Blackburn or Fulmer? Tennessee Fans Don’t Have To Pick a Side

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    One is a legendary head football coach who led the Vols to their only modern-day national championship, was named the national coach of the year in college football, has a street named after him on UT’s campus and won approximately 75 percent of his games at UT.

    The other is a rising start in sports administration – a longtime associate AD at Tennessee who moved on to Chattanooga and has overseen one of the most successful periods in school history for the Mocs, excelling in every area an FCS-level AD could.

    Virtually all the buzz in Tennessee’s search for a new AD to replace Dave Hart has centered on these two men: Phillip Fulmer and David Blackburn.

    And as is common in the days of internet debate and social media reaction, Tennessee fans are taking sides.

    The pro-Blackburn contingent – which seems to be the louder of the two factions – points to the impressive work he did at Tennessee, his local ties and the work that the Mocs have done under his watch. Those are all solid arguments. Blackburn, after all, seemed to be the man with a level head when insanity broke loose at UT in late 2009 and early 2010. He recognized the potential coming NCAA danger that Lane Kiffin was bringing to Knoxville and did all he could to minimize that. He also wisely tried to pump the breaks on the rash decision to hire Derek Dooley to replace Kiffin once he bolted.

    It’s been more of the same strong decision-making at Chattanooga. Ticket sales are up, fundraising is on the rise, facilities are improving and the top programs are thriving for the Mocs. The Loudon County native could be a 20+ year solution at AD for Tennessee is all goes well. It’s an understandable argument.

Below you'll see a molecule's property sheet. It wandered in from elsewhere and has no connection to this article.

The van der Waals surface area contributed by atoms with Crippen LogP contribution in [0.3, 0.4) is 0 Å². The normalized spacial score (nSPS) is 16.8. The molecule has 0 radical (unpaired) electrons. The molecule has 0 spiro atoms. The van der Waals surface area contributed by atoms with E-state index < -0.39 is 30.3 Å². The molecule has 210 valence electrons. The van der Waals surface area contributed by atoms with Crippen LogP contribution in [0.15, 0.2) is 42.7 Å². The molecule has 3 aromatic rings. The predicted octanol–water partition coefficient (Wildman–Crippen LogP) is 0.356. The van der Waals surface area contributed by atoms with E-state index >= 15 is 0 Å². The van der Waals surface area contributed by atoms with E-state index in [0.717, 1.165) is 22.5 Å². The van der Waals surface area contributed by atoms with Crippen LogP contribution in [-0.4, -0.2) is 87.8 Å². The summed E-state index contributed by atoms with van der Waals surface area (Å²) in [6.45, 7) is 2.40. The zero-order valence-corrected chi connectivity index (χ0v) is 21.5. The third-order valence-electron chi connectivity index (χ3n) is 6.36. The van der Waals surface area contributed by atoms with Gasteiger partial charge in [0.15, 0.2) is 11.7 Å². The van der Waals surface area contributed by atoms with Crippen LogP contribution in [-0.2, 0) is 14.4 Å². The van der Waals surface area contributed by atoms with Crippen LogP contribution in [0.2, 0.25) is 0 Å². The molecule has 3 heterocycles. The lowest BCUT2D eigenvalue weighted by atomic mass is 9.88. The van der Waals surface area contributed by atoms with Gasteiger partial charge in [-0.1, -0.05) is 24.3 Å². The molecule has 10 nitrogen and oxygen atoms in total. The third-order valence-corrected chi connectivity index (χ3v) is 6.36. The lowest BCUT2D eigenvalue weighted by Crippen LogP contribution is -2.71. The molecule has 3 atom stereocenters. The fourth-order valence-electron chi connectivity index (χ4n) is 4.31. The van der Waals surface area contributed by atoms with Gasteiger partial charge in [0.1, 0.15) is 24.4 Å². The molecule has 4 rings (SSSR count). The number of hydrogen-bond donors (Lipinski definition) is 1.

But the emergence of Fulmer as a leading candidate has driven a wedge into the conversation. Arguably nobody alive today knows and understands Tennessee football the way that Fulmer does. At Tennessee, when the football program thrives, that tide can lift all the other ships around it. He managed one of the largest football programs in the nation for over 16 years. He’s been involved with the athletic department at ETSU and he has business/financial experience as well. The UTAD shouldn’t be something that’s too big for him.

    While the debate will continue to rage, there’s some good news for Tennessee fans: Both are solid choices.

    You can nitpick both of them. Fulmer might only have five, maybe 10 years max, to hold the position. Maybe he doesn’t bring the long-term potential that Blackburn could, but with Tennessee in desperate need of some leadership, wouldn’t bringing in one of the most iconic names in school history go a long way towards stabilizing the department? If Fulmer could serve 5-7 solid years and get Tennessee heading in the right direction in some areas where it’s slipped, that’s certainly a win.

    Blackburn’s been effective in the positions he’s been in, tough he’s never managed something the size of Tennessee before. But he’s been sought after by numerous other Power 5 programs, and his experience and success at lower levels and positions make him a more-than-qualified candidate.

    So while neither is perfect, Tennessee finds itself in a position that might feel a little rare – a win-win.

    Tennessee has two qualified candidates at the top of the list and the opportunity, either way, to hire somebody that Tennessee fans should largely be able to rally behind. Of course it’s fine to prefer one over the other, but there’s also no pressing need to take a side in the debate between the two.

    Going outside these two and hiring somebody without their qualifications very well might be the only way to completely mess this process up, because, for once, Tennessee has a couple great options and likely won’t be wrong with either.